The secret to succulent scallops begins with an open conversation with your local fishmonger or seafood counter regarding where the scallops have come from, how fresh they are, and how they have been preserved. There are two types of scallops for your purchasing pleasure:
Dry-Packed Scallops and Wet Scallops.
Dry packed scallops are what nice restaurants use. These are high quality and more expensive because they haven’t been soaked in a preservation fluid to dilute their fantastic flavor. Dry scallops are harder to find, especially if you live hundreds of miles inland, but are worth it when you can find them. Because they have not been soaked in a solution they sear perfectly, leaving you with a beautiful brown crust on the outside and a tender inside. Dry scallops may also be labeled as “day boat” or “diver” scallops. Always consume these beauties the same day you purchase them.
The majority of scallops sold in U.S. are known as “wet” scallops. “Wet scallops” have been typically soaked in a sodium tripolyphosphate solution that keeps them moist and plump and well…pretty and preserved until you are ready to enjoy them. It also increases the weight of the scallops, which means more money out of your pocketbook for a chemically laden product that tastes somewhat soapy. How can you tell if your scallops have been soaked? If your scallops are pure white in color, they have most likely been treated. However, don’t lose heart, if you live so far inland that dry scallops are out of reach you can draw the extra fluid out with a quick and easy brine.
To Brine, or Not to Brine…
- Brine scallops if they are wet scallops. If they are dry scallops skip to step 2. To brine simply combine in a large glass bowl: ¼ cup lemon juice, 3 tablespoons unrefined sea salt and 1 cup water and let scallops soak for 30 minutes. Drain the water.
- Blot scallops dry with a paper towel. Wet scallops will steam in the pan, not sear.
- Heat ghee in a cast iron skillet or stainless steel pan over medium-high heat. Season the scallops immediately before placing them into the pan. If the salt sits on the scallop too long, it will draw moisture out of the scallop and the scallop will be more likely to steam cook instead of sear. Add the scallops to the pan.
- Allow the scallops to sear in the pan without touching them. If the initial bond between the scallop and the pan is broken within the first minutes, they will not caramelize well. Look for a browned crust to form on the very bottom of the scallops, about 2 minutes. Then flip the scallops and sear again on the other side for an additional 2 minutes.
Be sure that your ghee is heated in the pan until very hot. Scallops are most delicious when they have a nice brown crust on either side, and are just barely cooked through in the middle. Remember that the scallops will continue to cook even after they have been removed from heat. Any further cooking turns them to rubber and you may find yourself chewing on something more similar to the sole of your shoe.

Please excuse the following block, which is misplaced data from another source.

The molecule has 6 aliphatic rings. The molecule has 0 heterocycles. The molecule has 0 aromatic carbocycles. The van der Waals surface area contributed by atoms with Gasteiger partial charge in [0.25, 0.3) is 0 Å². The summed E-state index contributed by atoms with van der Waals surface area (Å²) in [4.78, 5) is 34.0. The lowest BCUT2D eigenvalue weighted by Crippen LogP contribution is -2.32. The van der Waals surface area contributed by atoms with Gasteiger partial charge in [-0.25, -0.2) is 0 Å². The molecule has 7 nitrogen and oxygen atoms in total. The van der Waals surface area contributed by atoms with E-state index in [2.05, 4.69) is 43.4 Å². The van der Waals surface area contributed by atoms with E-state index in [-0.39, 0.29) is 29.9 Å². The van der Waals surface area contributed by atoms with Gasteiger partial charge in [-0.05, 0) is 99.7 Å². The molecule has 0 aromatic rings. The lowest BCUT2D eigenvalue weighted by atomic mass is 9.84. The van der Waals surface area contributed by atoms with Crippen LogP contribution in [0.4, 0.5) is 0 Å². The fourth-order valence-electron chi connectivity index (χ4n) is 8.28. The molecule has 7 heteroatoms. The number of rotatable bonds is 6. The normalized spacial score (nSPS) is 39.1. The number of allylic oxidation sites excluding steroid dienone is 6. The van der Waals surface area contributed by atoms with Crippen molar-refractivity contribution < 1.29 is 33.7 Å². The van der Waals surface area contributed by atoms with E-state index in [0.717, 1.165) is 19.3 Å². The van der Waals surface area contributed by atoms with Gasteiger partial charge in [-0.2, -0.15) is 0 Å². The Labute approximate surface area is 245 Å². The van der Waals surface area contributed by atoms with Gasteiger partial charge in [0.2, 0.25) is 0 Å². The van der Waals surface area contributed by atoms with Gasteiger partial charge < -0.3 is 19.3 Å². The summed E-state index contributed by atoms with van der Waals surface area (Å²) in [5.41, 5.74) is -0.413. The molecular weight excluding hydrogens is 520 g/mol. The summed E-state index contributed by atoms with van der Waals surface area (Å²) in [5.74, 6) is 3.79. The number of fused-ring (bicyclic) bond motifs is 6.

I love cooking scallops in ghee because it gives them a buttery flavor that holds up well to high temperatures. The pan is not left with burnt butter, but stable and nutritious ghee.
Once the scallops are cooked, dot them with a pat of butter or a squeeze of lemon and serve!
How to source the best scallops
Phosphate is a preservative that makes scallops absorb more water. This not only makes it taste funky, but it also makes them weigh more and you end up paying more on an already pricey piece of seafood.
Scallops like this are called wet scallops. The scallops which are phosphate free are called dry scallops, and they are caught, shucked and frozen at sea without anything else being added.
If you see scallops in your local seafood department and they look bright white, these are probably phosphate impostors. Dry scallops will look a little on the duller/brown side. As always, sniff your seafood and try to smell the ocean.
Dry scallops are usually sold in higher-end markets but I found a bag in Trader Joe’s recently and was very happy with them. If in doubt check the ingredients and they should just list scallops and nothing else.
Cooking the seared scallops
Season the scallops with some salt and pepper and place into the hot pan. Don’t touch them for at least two minutes, and then carefully check the color. Once they have that nice sear, flip them over and give the other side 1.5- 2 minutes. Take them off the heat and transfer them to a plate.
Serve at once with your chosen main dish, I grated some orange zest over these and added a sprinkle of fresh rosemary.
*This post has been updated with new text and photography*
Recipe Pairing Ideas
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- 1 lb natural and untreated scallops
- 1 tablespoon olive oil
- 2 tablespoons melted butter
- 3 cloves garlic minced
- 1/4 cup white wine
- Pinch of cayenne pepper
- Pinch of salt
- 3 dashes ground black pepper
- 1 tablespoon chopped Italian parsley leaves
- Rinse the scallops with cold water and remove the tough ligament from the side of the scallops. Pat dry with paper towels.
- Heat up a skillet (cast-iron preferred) on medium to high heat. When it's fully heated, add the olive oil and butter. Saute the garlic for a little bit and add the scallops, pan-sear until both surfaces turn brown. Add the white wine, cayenne pepper, salt and black pepper. Bring it to a light simmer or until the inside of the scallops are cooked through. Turn off heat and serve immediately.
You may serve the garlic scallops with pasta or as is.
Calories 279 Calories from Fat 123 Total Carbohydrates 5.7g 2%* Percent Daily Values are based on a 2000 calorie diet.